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Trigger Finger

Sometimes I am careless.  And sometimes people get hurt.

In my classes, sometimes we role play different scenarios.  It’s a way to practice language and reactions in a safe space.  At least, I want it to be safe.  We were practicing dismissing a client.  Someone who we knew we were not qualified to serve.  We spent an hour brainstorming different scenarios and deciding what to choose.  Each one of the students self-selected the situation they felt most unsure about so we could practice it in a safe space.

Safe.  Or so I thought.

My student, call her Darla, told us a few days ago that she had suffered from postpartum depression.  She talked about not know what it was at the time and seemed content to share her experience with us all so we could learn.  Her children were both in middle school, and she talked about it as if it was something long resolved.  Here is one spot where I should have payed closer attention.

Our list of challenges included referring out a client with high anxiety issues.  Darla identified this as the scenario she felt most uncomfortable with.   Again, more attention needed, and I didn’t give it.

Darla went last in our practice role plays.  The set up was this: Darla and I acted out the client dismissal while the rest of the class observed, silently.  At the end we would go over what she did well, what needs more practice, and what was missing.  Darla paid close attention to everyone else in the class as they practiced and gave thoughtful feedback, as she always did.

Darla and I sat down face to face.  As someone who has occasional anxiety, and has lots of close friends who suffer from anxiety, it was not hard to inhabit the character of a person with high anxiety.  As we continued our conversation, Darla started bouncing in her chair and glancing all around her like she was looking for the exits.

We continued talking, and her neck started to flush red.  She stammered, started losing her words.  Finally she clenched her hands together, said, “I . .I . .I . .I. .” and just stopped, looking all around her.  I said, “Do you need to stop?” And she nodded, then burst into tears.  She shook and sobbed in her chair, unable to respond to any questions.  I suggested the whole class take a break.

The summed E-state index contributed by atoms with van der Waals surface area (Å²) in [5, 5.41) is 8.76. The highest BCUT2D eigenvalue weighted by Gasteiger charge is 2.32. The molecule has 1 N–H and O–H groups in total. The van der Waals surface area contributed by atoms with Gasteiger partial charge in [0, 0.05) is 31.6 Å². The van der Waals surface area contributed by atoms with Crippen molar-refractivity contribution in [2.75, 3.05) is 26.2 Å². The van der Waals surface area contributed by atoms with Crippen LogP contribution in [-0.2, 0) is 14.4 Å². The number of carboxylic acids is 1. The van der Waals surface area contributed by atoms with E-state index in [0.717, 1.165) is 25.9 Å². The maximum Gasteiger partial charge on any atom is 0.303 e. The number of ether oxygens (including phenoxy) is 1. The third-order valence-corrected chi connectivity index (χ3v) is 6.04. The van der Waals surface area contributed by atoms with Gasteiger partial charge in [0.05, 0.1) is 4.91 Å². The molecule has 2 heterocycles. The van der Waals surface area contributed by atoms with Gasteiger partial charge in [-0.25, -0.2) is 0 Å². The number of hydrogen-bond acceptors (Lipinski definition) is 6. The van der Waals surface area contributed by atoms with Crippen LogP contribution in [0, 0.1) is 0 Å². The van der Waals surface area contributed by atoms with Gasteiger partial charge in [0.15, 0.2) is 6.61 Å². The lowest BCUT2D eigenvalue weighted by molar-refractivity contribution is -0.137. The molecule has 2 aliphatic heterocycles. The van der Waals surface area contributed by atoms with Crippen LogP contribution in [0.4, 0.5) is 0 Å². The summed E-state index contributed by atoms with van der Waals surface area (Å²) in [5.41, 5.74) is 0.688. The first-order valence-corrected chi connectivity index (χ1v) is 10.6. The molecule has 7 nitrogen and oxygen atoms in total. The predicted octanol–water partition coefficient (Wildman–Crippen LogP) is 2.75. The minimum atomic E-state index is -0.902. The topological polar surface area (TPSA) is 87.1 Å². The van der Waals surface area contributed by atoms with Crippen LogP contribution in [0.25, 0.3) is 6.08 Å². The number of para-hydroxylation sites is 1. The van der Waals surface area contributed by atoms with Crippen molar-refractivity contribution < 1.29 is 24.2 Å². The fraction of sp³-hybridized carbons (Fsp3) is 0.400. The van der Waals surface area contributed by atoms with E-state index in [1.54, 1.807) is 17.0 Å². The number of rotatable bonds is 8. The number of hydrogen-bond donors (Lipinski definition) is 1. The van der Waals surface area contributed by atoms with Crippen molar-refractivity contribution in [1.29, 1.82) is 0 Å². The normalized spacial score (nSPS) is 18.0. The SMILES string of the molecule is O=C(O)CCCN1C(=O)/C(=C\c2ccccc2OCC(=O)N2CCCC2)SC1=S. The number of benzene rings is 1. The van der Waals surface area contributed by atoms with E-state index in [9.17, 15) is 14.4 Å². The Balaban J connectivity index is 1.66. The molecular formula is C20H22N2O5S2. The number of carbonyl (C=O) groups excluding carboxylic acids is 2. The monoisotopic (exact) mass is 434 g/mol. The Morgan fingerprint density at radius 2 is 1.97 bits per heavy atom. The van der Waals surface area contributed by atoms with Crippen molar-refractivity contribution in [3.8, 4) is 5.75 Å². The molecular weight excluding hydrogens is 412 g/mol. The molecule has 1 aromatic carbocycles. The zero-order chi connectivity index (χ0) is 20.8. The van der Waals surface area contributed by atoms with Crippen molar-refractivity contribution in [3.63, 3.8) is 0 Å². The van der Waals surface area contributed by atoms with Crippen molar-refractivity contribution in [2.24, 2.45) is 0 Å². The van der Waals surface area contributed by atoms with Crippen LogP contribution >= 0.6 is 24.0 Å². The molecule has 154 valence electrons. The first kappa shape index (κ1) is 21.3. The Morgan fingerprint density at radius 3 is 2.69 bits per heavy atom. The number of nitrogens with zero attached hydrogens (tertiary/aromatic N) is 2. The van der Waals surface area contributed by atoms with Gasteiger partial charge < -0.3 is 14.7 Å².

Darla got up from the chair and took a walk, still shaking and sobbing.  Her hands shook and she could barely speak.  She came back after about five minutes and sat down, quietly said that she was fine, she was ready to continue with class.  She was not ready to continue with class.  I apologized to her, she waved her and at me and said, “No, it’s not your fault.”

But it was my fault.  Something in the exercise triggered a clear and very present trauma for her.  There were places where I could have paid more attention and I did not.  My classroom, the place I try to keep safe for students, was the least safe place for her that day.

As we talked about it later, I learned that some of the mannerisms I used in our scenario, drawn directly from my life experience, were also mirrors of her own postpartum experience.  “I guess I haven’t really dealt with it,” she said.

We came back to a place of trust and mutual learning in that class, but the echoes of her distress still haunt me sometimes.  Any day I am feeling not quite present, or inclined to be a bit lazy with my attention to the people in my class, I am reminded of Darla.  The distress that didn’t need to be.  And I remember how important it is to recognize, understand and clear my resistance so I can have my attention were it needs to be.  On the people I serve.  With loving and compassionate focus.

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